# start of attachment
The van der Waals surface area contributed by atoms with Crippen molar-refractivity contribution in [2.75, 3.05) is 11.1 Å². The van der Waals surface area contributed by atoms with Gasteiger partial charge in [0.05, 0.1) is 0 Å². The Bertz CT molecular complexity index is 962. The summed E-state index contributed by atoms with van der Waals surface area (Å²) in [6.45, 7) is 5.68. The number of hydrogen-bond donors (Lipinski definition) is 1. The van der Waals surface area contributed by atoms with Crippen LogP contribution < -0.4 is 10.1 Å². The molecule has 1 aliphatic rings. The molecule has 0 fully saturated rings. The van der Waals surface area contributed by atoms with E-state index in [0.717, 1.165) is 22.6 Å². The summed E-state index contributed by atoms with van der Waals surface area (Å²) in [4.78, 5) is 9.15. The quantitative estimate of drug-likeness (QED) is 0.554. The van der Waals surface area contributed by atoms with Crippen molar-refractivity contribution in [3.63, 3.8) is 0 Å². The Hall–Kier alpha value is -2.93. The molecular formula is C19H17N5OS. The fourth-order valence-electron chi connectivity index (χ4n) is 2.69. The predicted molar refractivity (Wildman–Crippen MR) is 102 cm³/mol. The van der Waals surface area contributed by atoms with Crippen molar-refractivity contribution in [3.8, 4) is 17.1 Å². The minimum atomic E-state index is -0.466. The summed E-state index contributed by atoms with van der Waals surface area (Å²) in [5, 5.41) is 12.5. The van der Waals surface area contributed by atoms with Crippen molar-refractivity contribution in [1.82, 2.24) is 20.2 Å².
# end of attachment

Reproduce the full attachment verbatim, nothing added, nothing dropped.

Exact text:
The van der Waals surface area contributed by atoms with Crippen molar-refractivity contribution in [2.75, 3.05) is 11.1 Å². The van der Waals surface area contributed by atoms with Gasteiger partial charge in [0.05, 0.1) is 0 Å². The Bertz CT molecular complexity index is 962. The summed E-state index contributed by atoms with van der Waals surface area (Å²) in [6.45, 7) is 5.68. The number of hydrogen-bond donors (Lipinski definition) is 1. The van der Waals surface area contributed by atoms with Crippen LogP contribution < -0.4 is 10.1 Å². The molecule has 1 aliphatic rings. The molecule has 0 fully saturated rings. The van der Waals surface area contributed by atoms with E-state index in [0.717, 1.165) is 22.6 Å². The summed E-state index contributed by atoms with van der Waals surface area (Å²) in [4.78, 5) is 9.15. The quantitative estimate of drug-likeness (QED) is 0.554. The van der Waals surface area contributed by atoms with Crippen molar-refractivity contribution in [3.63, 3.8) is 0 Å². The Hall–Kier alpha value is -2.93. The molecular formula is C19H17N5OS. The fourth-order valence-electron chi connectivity index (χ4n) is 2.69. The predicted molar refractivity (Wildman–Crippen MR) is 102 cm³/mol. The van der Waals surface area contributed by atoms with Crippen molar-refractivity contribution in [3.8, 4) is 17.1 Å². The minimum atomic E-state index is -0.466. The summed E-state index contributed by atoms with van der Waals surface area (Å²) in [5, 5.41) is 12.5. The van der Waals surface area contributed by atoms with Crippen molar-refractivity contribution in [1.82, 2.24) is 20.2 Å².